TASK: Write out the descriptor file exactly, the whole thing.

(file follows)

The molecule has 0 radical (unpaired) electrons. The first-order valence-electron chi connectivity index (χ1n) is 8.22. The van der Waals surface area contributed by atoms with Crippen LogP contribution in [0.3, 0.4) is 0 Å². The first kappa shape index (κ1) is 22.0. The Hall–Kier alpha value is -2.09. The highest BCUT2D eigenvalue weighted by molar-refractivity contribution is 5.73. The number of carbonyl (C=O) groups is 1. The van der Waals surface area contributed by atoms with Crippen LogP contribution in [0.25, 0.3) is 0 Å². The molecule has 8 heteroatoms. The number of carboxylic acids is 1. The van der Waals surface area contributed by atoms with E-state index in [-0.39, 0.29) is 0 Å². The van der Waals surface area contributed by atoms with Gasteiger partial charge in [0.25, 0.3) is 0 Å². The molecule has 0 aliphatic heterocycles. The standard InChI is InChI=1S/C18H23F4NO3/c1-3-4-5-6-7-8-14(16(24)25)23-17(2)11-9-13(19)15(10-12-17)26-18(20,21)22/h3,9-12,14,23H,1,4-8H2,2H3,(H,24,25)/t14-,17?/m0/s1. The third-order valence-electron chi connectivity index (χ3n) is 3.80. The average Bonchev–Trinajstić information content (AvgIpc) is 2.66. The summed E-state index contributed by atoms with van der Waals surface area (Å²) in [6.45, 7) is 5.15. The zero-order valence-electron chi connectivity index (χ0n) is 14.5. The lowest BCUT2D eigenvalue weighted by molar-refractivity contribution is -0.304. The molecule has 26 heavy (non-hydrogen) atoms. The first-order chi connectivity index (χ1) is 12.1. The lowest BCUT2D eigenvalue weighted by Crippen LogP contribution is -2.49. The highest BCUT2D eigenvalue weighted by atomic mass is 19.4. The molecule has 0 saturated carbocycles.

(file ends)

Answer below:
The molecule has 0 radical (unpaired) electrons. The first-order valence-electron chi connectivity index (χ1n) is 8.22. The van der Waals surface area contributed by atoms with Crippen LogP contribution in [0.3, 0.4) is 0 Å². The first kappa shape index (κ1) is 22.0. The Hall–Kier alpha value is -2.09. The highest BCUT2D eigenvalue weighted by molar-refractivity contribution is 5.73. The number of carbonyl (C=O) groups is 1. The van der Waals surface area contributed by atoms with Crippen LogP contribution in [0.25, 0.3) is 0 Å². The molecule has 8 heteroatoms. The number of carboxylic acids is 1. The van der Waals surface area contributed by atoms with E-state index in [-0.39, 0.29) is 0 Å². The van der Waals surface area contributed by atoms with Gasteiger partial charge in [0.25, 0.3) is 0 Å². The molecule has 0 aliphatic heterocycles. The standard InChI is InChI=1S/C18H23F4NO3/c1-3-4-5-6-7-8-14(16(24)25)23-17(2)11-9-13(19)15(10-12-17)26-18(20,21)22/h3,9-12,14,23H,1,4-8H2,2H3,(H,24,25)/t14-,17?/m0/s1. The third-order valence-electron chi connectivity index (χ3n) is 3.80. The average Bonchev–Trinajstić information content (AvgIpc) is 2.66. The summed E-state index contributed by atoms with van der Waals surface area (Å²) in [6.45, 7) is 5.15. The zero-order valence-electron chi connectivity index (χ0n) is 14.5. The lowest BCUT2D eigenvalue weighted by molar-refractivity contribution is -0.304. The molecule has 26 heavy (non-hydrogen) atoms. The first-order chi connectivity index (χ1) is 12.1. The lowest BCUT2D eigenvalue weighted by Crippen LogP contribution is -2.49. The highest BCUT2D eigenvalue weighted by atomic mass is 19.4. The molecule has 0 saturated carbocycles.